we obtain
i)
U11=all, u12=a12, u13=a13.
ii)
L21u11=a21 (or) l21=a21/a11.
L31u11=a31 (or) l31=a31/all.
iii)
L21u21+u22=a22 (or) u22=a22-a21/all a12.
L21u13+u23=a23 (or) u23=a23-a21/a11a13.
iv)
L31u13+l32u22=a32 (or) l32=1/u22 [a32-a31/a11 a12]
v)
L31u13+l33u23=a33 (or) which gives u33.
Thus we compute the elements of L and U in the following set order.
i)
First row of U.
ii)
First row of L.
iii)
Second row of U1
iv)
Second row of L1
v)
Third row of U1
This procedure can easily be generalized.
Affine cipher:
The encryption process:
In fact, we can summarizethe encryption which is the process of converting plaintext into
cipher text in the following steps.
a. Choose an (mxm) matrix A=LU which is invertible, where ‘m’ have may be depends on
the length of the message that needs to be encrypted.
b. Change each plain text to its numerical values, by using the table below.
A
B
C
D
E
F
G
H
I
J
K
L
3
4
5
6
7
8
9
10
11
12
13
14
M
N
O
P
Q
R
S
T
U
V
W
X
15
16
17
18
19
20
21
22
23
24
25
0
Y
Z
1
2
c. Form the (mx1) column vector P, having these numerical values as its entries.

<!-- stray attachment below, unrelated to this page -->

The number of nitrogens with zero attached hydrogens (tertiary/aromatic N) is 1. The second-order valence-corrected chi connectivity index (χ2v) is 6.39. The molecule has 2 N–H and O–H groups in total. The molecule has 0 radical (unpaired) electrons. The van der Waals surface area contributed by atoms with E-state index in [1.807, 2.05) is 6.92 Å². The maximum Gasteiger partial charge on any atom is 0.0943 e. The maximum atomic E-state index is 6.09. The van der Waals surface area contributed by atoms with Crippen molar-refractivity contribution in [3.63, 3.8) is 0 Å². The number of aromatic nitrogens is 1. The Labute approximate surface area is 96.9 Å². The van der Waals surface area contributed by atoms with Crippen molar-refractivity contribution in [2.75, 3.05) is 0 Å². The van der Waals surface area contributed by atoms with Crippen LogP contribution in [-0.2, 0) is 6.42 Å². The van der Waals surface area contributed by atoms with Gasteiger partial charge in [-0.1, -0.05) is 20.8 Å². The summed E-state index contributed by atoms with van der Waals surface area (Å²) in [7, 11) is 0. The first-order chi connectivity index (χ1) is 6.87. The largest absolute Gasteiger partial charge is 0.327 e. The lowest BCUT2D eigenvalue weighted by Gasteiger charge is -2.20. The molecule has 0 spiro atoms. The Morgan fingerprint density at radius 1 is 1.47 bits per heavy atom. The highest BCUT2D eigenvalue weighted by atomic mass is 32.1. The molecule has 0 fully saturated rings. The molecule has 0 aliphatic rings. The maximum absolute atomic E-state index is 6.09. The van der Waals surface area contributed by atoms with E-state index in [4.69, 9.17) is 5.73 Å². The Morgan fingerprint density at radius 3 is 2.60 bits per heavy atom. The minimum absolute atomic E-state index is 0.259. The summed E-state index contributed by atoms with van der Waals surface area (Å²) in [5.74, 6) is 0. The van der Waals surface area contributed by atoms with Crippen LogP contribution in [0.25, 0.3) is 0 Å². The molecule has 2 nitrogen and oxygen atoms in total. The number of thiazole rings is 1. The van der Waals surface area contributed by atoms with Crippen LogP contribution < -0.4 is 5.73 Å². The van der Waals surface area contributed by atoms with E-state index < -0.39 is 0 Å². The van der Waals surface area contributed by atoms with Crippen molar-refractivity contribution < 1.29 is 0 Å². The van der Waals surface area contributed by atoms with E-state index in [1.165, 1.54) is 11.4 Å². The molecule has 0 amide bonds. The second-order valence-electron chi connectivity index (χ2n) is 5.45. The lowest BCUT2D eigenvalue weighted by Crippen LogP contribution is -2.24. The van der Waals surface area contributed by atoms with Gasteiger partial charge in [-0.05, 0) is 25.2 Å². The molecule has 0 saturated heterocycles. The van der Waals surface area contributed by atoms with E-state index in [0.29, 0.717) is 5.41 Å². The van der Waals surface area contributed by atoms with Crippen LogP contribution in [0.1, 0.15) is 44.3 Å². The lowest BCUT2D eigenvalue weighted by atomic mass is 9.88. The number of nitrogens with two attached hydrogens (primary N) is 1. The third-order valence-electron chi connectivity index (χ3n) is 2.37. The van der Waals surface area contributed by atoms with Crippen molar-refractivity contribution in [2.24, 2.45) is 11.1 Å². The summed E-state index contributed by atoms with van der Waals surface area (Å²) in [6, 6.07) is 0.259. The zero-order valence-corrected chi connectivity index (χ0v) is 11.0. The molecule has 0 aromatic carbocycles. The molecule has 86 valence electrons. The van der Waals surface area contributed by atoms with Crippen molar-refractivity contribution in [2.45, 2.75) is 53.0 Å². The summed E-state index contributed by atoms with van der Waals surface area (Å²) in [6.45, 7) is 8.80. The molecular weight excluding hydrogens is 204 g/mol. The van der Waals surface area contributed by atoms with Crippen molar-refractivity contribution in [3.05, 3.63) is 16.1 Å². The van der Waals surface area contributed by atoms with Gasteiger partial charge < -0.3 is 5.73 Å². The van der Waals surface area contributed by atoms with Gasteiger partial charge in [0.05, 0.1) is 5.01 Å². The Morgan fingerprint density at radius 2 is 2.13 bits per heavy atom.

d. Get each ciphertext vector C by multiplying A=LU with P and connect each entry of the
ciphertext vector to its letter in the alphabet where L is lower triangular matrix and U is
upper triangular matrix.
The encryption algorithm of this method is C=LUP mod N.
Where C is the column vector of the numerical values of ciphertext, P is the column vector of
the numerical values of the plaintext, LU AN (mxm) matrix, is the key of the algorithm (this matrix
must be invertible because are need the inverse of this matrix for the decryption process) and N is the
number of letters of the alphabet used in the cryptography the decryption process:
The decryption which is the process of converting the cipher text into plaintext could also be
summarized in the following steps:
a. Get the inverse of the matrix LU: say (LU) -1.
b. Change each ciphertext to its numerical values.
c. Put each ciphertext in (mx1) column vector say C.

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d. Get each plaintext vector by multiplying (LU)-1 with C, and connect each plaintext vector to
its letter in the alphabet. The decryption algorithm of this method is P (LU)-1 mod N. where
(LU)-1 is the inverse of the matrix LU.
In general, if A= LU

 1 0 0
u11 u12 u13 